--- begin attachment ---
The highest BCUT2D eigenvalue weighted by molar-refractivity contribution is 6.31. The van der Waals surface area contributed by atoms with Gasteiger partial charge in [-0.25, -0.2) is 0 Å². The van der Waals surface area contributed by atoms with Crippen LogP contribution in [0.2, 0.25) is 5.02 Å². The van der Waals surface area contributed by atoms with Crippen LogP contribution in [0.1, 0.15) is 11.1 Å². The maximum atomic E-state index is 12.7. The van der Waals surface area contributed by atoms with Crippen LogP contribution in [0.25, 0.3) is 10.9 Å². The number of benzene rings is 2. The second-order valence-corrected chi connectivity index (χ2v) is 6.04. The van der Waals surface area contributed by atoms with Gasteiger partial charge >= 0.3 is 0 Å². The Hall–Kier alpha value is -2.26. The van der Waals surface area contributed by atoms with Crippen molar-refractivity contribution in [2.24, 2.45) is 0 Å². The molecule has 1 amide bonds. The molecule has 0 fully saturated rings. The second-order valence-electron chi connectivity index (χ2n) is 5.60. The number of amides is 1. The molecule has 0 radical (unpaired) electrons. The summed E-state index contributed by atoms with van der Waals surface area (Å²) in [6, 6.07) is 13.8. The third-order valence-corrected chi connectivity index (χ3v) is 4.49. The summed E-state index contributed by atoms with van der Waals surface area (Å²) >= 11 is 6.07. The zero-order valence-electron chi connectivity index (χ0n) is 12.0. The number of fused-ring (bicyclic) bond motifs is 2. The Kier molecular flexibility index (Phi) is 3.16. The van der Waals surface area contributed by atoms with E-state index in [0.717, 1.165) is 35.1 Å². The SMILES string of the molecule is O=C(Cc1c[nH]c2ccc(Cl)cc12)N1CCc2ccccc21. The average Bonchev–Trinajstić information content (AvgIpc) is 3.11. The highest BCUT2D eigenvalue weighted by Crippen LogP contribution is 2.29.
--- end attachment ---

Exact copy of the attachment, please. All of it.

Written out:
The highest BCUT2D eigenvalue weighted by molar-refractivity contribution is 6.31. The van der Waals surface area contributed by atoms with Gasteiger partial charge in [-0.25, -0.2) is 0 Å². The van der Waals surface area contributed by atoms with Crippen LogP contribution in [0.2, 0.25) is 5.02 Å². The van der Waals surface area contributed by atoms with Crippen LogP contribution in [0.1, 0.15) is 11.1 Å². The maximum atomic E-state index is 12.7. The van der Waals surface area contributed by atoms with Crippen LogP contribution in [0.25, 0.3) is 10.9 Å². The number of benzene rings is 2. The second-order valence-corrected chi connectivity index (χ2v) is 6.04. The van der Waals surface area contributed by atoms with Gasteiger partial charge >= 0.3 is 0 Å². The Hall–Kier alpha value is -2.26. The van der Waals surface area contributed by atoms with Crippen molar-refractivity contribution in [2.24, 2.45) is 0 Å². The molecule has 1 amide bonds. The molecule has 0 fully saturated rings. The second-order valence-electron chi connectivity index (χ2n) is 5.60. The number of amides is 1. The molecule has 0 radical (unpaired) electrons. The summed E-state index contributed by atoms with van der Waals surface area (Å²) in [6, 6.07) is 13.8. The third-order valence-corrected chi connectivity index (χ3v) is 4.49. The summed E-state index contributed by atoms with van der Waals surface area (Å²) >= 11 is 6.07. The zero-order valence-electron chi connectivity index (χ0n) is 12.0. The number of fused-ring (bicyclic) bond motifs is 2. The Kier molecular flexibility index (Phi) is 3.16. The van der Waals surface area contributed by atoms with E-state index in [0.717, 1.165) is 35.1 Å². The SMILES string of the molecule is O=C(Cc1c[nH]c2ccc(Cl)cc12)N1CCc2ccccc21. The average Bonchev–Trinajstić information content (AvgIpc) is 3.11. The highest BCUT2D eigenvalue weighted by Crippen LogP contribution is 2.29.